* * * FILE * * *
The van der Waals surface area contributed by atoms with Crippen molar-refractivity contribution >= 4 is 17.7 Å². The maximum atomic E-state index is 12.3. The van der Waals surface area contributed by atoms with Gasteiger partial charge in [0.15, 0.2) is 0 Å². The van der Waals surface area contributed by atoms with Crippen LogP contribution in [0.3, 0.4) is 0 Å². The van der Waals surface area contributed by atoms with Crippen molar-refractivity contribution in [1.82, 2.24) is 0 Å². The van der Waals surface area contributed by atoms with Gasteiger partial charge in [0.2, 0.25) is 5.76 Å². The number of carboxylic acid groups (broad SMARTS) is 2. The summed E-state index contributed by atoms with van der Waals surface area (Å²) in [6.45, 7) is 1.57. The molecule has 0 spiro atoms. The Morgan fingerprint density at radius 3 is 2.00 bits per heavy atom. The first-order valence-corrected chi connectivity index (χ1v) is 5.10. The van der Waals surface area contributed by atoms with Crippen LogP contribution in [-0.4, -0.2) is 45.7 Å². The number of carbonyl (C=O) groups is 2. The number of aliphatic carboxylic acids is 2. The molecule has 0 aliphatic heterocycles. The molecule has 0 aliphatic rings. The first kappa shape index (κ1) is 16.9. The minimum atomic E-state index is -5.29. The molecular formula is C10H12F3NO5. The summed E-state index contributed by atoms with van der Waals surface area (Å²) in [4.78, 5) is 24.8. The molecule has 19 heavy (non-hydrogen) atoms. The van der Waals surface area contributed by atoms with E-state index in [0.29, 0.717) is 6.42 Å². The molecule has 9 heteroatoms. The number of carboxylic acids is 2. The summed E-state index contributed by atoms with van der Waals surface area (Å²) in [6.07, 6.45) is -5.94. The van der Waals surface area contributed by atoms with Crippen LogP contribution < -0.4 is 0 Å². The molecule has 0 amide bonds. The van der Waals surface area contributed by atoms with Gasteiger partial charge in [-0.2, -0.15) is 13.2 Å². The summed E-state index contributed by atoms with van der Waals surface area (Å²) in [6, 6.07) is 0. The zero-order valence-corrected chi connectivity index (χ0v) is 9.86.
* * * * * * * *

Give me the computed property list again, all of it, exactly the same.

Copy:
The van der Waals surface area contributed by atoms with Crippen molar-refractivity contribution >= 4 is 17.7 Å². The maximum atomic E-state index is 12.3. The van der Waals surface area contributed by atoms with Gasteiger partial charge in [0.15, 0.2) is 0 Å². The van der Waals surface area contributed by atoms with Crippen LogP contribution in [0.3, 0.4) is 0 Å². The van der Waals surface area contributed by atoms with Crippen molar-refractivity contribution in [1.82, 2.24) is 0 Å². The van der Waals surface area contributed by atoms with Gasteiger partial charge in [0.2, 0.25) is 5.76 Å². The number of carboxylic acid groups (broad SMARTS) is 2. The summed E-state index contributed by atoms with van der Waals surface area (Å²) in [6.45, 7) is 1.57. The molecule has 0 spiro atoms. The Morgan fingerprint density at radius 3 is 2.00 bits per heavy atom. The first-order valence-corrected chi connectivity index (χ1v) is 5.10. The van der Waals surface area contributed by atoms with Crippen LogP contribution in [-0.4, -0.2) is 45.7 Å². The number of carbonyl (C=O) groups is 2. The number of aliphatic carboxylic acids is 2. The molecule has 0 aliphatic heterocycles. The molecule has 0 aliphatic rings. The first kappa shape index (κ1) is 16.9. The minimum atomic E-state index is -5.29. The molecular formula is C10H12F3NO5. The summed E-state index contributed by atoms with van der Waals surface area (Å²) in [4.78, 5) is 24.8. The molecule has 19 heavy (non-hydrogen) atoms. The van der Waals surface area contributed by atoms with E-state index in [0.29, 0.717) is 6.42 Å². The molecule has 9 heteroatoms. The number of carboxylic acids is 2. The summed E-state index contributed by atoms with van der Waals surface area (Å²) in [6.07, 6.45) is -5.94. The van der Waals surface area contributed by atoms with Crippen LogP contribution < -0.4 is 0 Å². The molecule has 0 amide bonds. The van der Waals surface area contributed by atoms with Gasteiger partial charge in [-0.2, -0.15) is 13.2 Å². The summed E-state index contributed by atoms with van der Waals surface area (Å²) in [6, 6.07) is 0. The zero-order valence-corrected chi connectivity index (χ0v) is 9.86.